The Labor Politics of Big Science: Infrastructure and Organizational Science in Oceanography
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The Labor Politics of Big Science: Infrastructure and Organizational Science in Oceanography



Presentation for the Annual Meeting of the Society of Social Studies of Science (4S) 2013 Saturday, October 12, 2013 4:00pm in San Diego, CA. Publication forthcoming. More info on 4S here: ...

Presentation for the Annual Meeting of the Society of Social Studies of Science (4S) 2013 Saturday, October 12, 2013 4:00pm in San Diego, CA. Publication forthcoming. More info on 4S here:

I recognize without text/context, this slide deck is somewhat elusive. For more information please feel free to email me at sbg [nine] [four] [at symbol] gmail [dot] com

All images are my own unless attributed.



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  • Over the last several months I’ve been engaged in field work with oceanographers building the field’s first real large-scale long-term infrastructure called the Ocean Observatories Initiative. The initiative is spread across the US, but one of our field sites happens to be about 20 minutes down the road at Scripps Oceanographic Institute at UCSD.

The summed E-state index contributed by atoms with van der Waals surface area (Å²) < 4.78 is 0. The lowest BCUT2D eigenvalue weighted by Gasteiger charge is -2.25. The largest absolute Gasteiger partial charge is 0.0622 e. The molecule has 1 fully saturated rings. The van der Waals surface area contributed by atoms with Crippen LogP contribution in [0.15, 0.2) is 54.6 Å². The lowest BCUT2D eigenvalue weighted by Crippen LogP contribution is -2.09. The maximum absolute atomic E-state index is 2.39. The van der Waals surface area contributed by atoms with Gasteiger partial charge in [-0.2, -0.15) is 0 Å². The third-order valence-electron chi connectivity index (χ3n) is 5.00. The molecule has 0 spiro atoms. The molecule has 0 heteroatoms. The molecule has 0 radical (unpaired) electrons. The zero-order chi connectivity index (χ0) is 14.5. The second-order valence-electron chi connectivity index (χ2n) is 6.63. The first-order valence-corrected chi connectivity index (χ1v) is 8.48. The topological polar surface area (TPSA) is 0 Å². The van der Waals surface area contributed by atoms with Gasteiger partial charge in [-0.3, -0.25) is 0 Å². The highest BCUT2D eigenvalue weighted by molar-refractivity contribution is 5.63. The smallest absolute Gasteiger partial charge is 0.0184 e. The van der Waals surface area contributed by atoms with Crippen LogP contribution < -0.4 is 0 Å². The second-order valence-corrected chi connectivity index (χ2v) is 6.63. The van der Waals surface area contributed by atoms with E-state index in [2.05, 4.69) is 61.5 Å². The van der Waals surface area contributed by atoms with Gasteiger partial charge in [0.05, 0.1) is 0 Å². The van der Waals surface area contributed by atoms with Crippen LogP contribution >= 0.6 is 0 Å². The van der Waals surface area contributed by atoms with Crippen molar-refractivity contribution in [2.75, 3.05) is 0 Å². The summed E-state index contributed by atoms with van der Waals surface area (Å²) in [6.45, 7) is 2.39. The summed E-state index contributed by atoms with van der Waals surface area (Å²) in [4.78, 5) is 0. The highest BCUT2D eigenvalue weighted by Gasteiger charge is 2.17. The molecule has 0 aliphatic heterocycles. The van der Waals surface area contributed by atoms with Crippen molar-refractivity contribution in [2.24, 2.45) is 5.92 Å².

• This is the OOI at Scripps. In March of last year I visited this site for the first time. The university library had recently been converted into a facility specifically for the OOI. The modern site was bustling with engineers and scientists working toward the development of the infrastructure. Over these walls you’d see folks organizing lunches, yelling about bad haircuts, and giving eachother hard times for missing last night’s happy hour. In my field notes I wrote:When I first walked in here, the modern converted library looked like a movie scene of scientific discovery as if Tom Cruise himself was about to burst in and draw his fingers along the glass walls with interactive projections of mathematical models (if you’ve seen Minority Report). The space was bustling with excitable energy ready to take on the frontiers of ocean research. People were everywhere, the mid-level "walls" between "offices" felt like an inviting space where neighbors could chat and easily gather This new building is just one of the many instantiations of new facilities that I would see built for the OOI.